Herb 'infusion' pumps up the bland with flavor Changing your oil

September 21, 1994|By Joyce Gemperlein | Joyce Gemperlein,Knight-Ridder News Service

If oil is in -- and it definitely is -- where's flavored oil?

So in that it's in-fused.

So in that supermarkets may soon be in-undated with enough flavors to have an Infused Oil of the Month Club.

So in that they are not in-expensive -- unless you make your own, which will make you appear to be in-genious.

But first, a bit about the trend.

Sales of olive oil in the United States have shown double-digit growth in the last 10 years. In much the same way that bottled water led to flavored waters, oil marketers have decided that there is money in oils that have gained flavor and aroma by having herbs and the like steeped or soaked in them -- hence the moniker "infused."

Infused oils are considered one of the fastest-growing segments of the oil market. At this year's Fancy Food Show in San Francisco, approximately 30 new infused oils were being hawked by companies to store representatives.

"This began about two years ago after restaurateurs began infusing oils as a way to add flavor without adding a lot of butterfat or other animal fats," said Ron Tanner, communications director for the National Association of the Specialty Food Trade.

A group of Napa County entrepreneurs is convinced there is a lucrative future in infused oils.

Napa Valley Kitchens, a merger of three companies, presented 10 flavored oils at the Fancy Food show. Four, produced by Michael Chiarello, chef and co-owner of Tra Vigne in St. Helena, have been sold nationally for some time under the Consorzio label.

Flavors you may have already noticed or sampled under that label are basil, roasted garlic, rosemary and porcini mushroom.

The flavors being added to those, either under the Consorzio label, the Napa Valley Kitchens or Napa Valley Mustard labels -- the two others in the new company -- are five-pepper, oregano, mustard, garlic, cilantro and jalapeno.

Ann Grace, director of public relations for the group, said a key to the quality of the oils is an infusion process that helps prevent oxidation and deterioration of flavors. The process was developed by Mr. Chiarello and Moshe Shifrine, a food technologist, former professor at the University of California, Davis, and a principal in Napa Valley Kitchens.

But, like many trendy "new" ideas in foodstuffs, infused oils were not just invented yesterday. Olive oil flavored with rosemary sprigs, chilies and herbs has long been common in Mediterranean cooking. There, it is often used in marinades or is served in a little bowl with fresh or grilled vegetables. The plain vegetables take on a whole new taste when the infused oil is drizzled over them.

The Chinese have been using chili-infused oils for centuries. Mustard-seed oil used in Asian and Indian cooking imparts a characteristic flavor.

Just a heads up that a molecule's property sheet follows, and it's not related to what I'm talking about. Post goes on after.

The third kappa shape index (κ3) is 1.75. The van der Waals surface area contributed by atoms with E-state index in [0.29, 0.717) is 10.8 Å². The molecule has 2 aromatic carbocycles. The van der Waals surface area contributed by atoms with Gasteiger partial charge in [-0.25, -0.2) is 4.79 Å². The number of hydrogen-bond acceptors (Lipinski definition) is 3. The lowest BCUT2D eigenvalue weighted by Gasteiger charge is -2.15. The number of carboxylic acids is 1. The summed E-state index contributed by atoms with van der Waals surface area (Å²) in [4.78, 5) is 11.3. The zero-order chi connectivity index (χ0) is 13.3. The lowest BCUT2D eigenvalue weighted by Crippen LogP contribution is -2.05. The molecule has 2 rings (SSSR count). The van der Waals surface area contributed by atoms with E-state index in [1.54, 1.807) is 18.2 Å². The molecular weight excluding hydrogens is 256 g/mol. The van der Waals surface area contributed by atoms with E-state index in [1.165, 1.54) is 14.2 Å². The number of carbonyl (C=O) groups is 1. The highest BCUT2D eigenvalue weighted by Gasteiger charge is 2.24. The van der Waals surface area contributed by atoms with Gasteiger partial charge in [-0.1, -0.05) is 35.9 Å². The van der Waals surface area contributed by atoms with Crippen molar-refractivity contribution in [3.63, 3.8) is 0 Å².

Today's chefs are using flavored oils like condiments, to introduce flavor without pieces of herbal matter in the food or adding animal fats. When drizzled on a plate, lightly hued infused oils are decorative and flavorful.

Oils are 100 percent fat. But they have a high ratio of mono- and polyunsaturated fats to saturated fatty acids and so are considered healthier.

Even keeping in mind that oil is all fat, infused oils are nonetheless a bright and relatively healthful alternative to butter to drizzle over a baked potato. They can be used in salad dressings, marinades, in making mayonnaise, and to brush over pizza just out of the oven. They also give cooks a way to season without having to chop or buy ingredients that may be out of season.

These new oils sell for between $8 and $12, depending where you buy them, for a 12.6-ounce bottle.

You don't really need recipes to make flavored oil, but here are a few to get you started.


Use this one on fish before grilling, brush on bread after grilling, pizza crusts after baking, or use to saute vegetables, meats, fish or poultry.

Roasted Garlic Oil

1 cup bland olive, canola or peanut oil

5 cloves garlic, peeled

Place the oil and the garlic in a saucepan over medium heat.

Cook until the garlic turns golden brown. Turn off the heat and cool the mixture to room temperature before pouring into a clean bottle with an airtight lid. Keep in a cool, dark place or refrigerate. It will remain flavorful for about 1 month.


This oil, identical in flavor to the expensive brand on the market, is great for sauteeing mushrooms to intensify the woodsy flavor. Try cooking up portobellos to which you've added minced garlic and rosemary. Place the mushrooms on a platter, drizzle with balsamic vinegar and serve with crusty French bread.

Porcini Mushroom Oil

about 12 dried porcini mushrooms

about 1/2 cup hot water

2 cups pure olive oil

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